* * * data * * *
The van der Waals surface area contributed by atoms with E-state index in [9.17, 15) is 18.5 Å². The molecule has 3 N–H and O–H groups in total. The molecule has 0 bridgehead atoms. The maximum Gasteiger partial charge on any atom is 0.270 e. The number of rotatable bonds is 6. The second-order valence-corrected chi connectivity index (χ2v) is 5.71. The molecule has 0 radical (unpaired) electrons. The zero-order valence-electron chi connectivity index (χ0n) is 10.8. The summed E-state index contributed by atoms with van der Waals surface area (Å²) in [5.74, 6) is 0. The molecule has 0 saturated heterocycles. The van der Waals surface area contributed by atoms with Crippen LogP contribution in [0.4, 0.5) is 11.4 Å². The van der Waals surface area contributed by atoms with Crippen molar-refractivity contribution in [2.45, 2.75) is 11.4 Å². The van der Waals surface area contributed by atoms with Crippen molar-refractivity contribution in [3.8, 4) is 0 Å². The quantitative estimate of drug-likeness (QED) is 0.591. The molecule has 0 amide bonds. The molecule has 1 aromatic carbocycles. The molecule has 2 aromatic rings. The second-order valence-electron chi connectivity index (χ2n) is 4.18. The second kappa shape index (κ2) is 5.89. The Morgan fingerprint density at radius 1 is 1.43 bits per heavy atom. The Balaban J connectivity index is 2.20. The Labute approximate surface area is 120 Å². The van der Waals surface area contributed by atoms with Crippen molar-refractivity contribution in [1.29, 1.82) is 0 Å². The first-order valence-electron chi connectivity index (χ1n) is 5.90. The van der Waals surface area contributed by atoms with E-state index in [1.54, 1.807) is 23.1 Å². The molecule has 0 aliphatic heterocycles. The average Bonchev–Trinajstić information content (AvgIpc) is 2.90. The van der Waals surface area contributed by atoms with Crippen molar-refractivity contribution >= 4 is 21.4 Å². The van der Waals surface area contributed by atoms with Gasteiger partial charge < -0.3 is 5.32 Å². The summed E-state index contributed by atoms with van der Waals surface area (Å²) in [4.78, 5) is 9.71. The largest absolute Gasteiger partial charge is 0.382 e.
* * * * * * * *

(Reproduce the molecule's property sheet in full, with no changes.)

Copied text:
The van der Waals surface area contributed by atoms with E-state index in [9.17, 15) is 18.5 Å². The molecule has 3 N–H and O–H groups in total. The molecule has 0 bridgehead atoms. The maximum Gasteiger partial charge on any atom is 0.270 e. The number of rotatable bonds is 6. The second-order valence-corrected chi connectivity index (χ2v) is 5.71. The molecule has 0 radical (unpaired) electrons. The zero-order valence-electron chi connectivity index (χ0n) is 10.8. The summed E-state index contributed by atoms with van der Waals surface area (Å²) in [5.74, 6) is 0. The molecule has 0 saturated heterocycles. The van der Waals surface area contributed by atoms with Crippen LogP contribution in [0.4, 0.5) is 11.4 Å². The van der Waals surface area contributed by atoms with Crippen molar-refractivity contribution in [2.45, 2.75) is 11.4 Å². The van der Waals surface area contributed by atoms with Crippen molar-refractivity contribution in [3.8, 4) is 0 Å². The quantitative estimate of drug-likeness (QED) is 0.591. The molecule has 0 amide bonds. The molecule has 1 aromatic carbocycles. The molecule has 2 aromatic rings. The second-order valence-electron chi connectivity index (χ2n) is 4.18. The second kappa shape index (κ2) is 5.89. The Morgan fingerprint density at radius 1 is 1.43 bits per heavy atom. The Balaban J connectivity index is 2.20. The Labute approximate surface area is 120 Å². The van der Waals surface area contributed by atoms with Crippen molar-refractivity contribution in [1.29, 1.82) is 0 Å². The first-order valence-electron chi connectivity index (χ1n) is 5.90. The van der Waals surface area contributed by atoms with E-state index in [1.54, 1.807) is 23.1 Å². The molecule has 0 aliphatic heterocycles. The average Bonchev–Trinajstić information content (AvgIpc) is 2.90. The van der Waals surface area contributed by atoms with Crippen molar-refractivity contribution >= 4 is 21.4 Å². The van der Waals surface area contributed by atoms with Gasteiger partial charge < -0.3 is 5.32 Å². The summed E-state index contributed by atoms with van der Waals surface area (Å²) in [4.78, 5) is 9.71. The largest absolute Gasteiger partial charge is 0.382 e.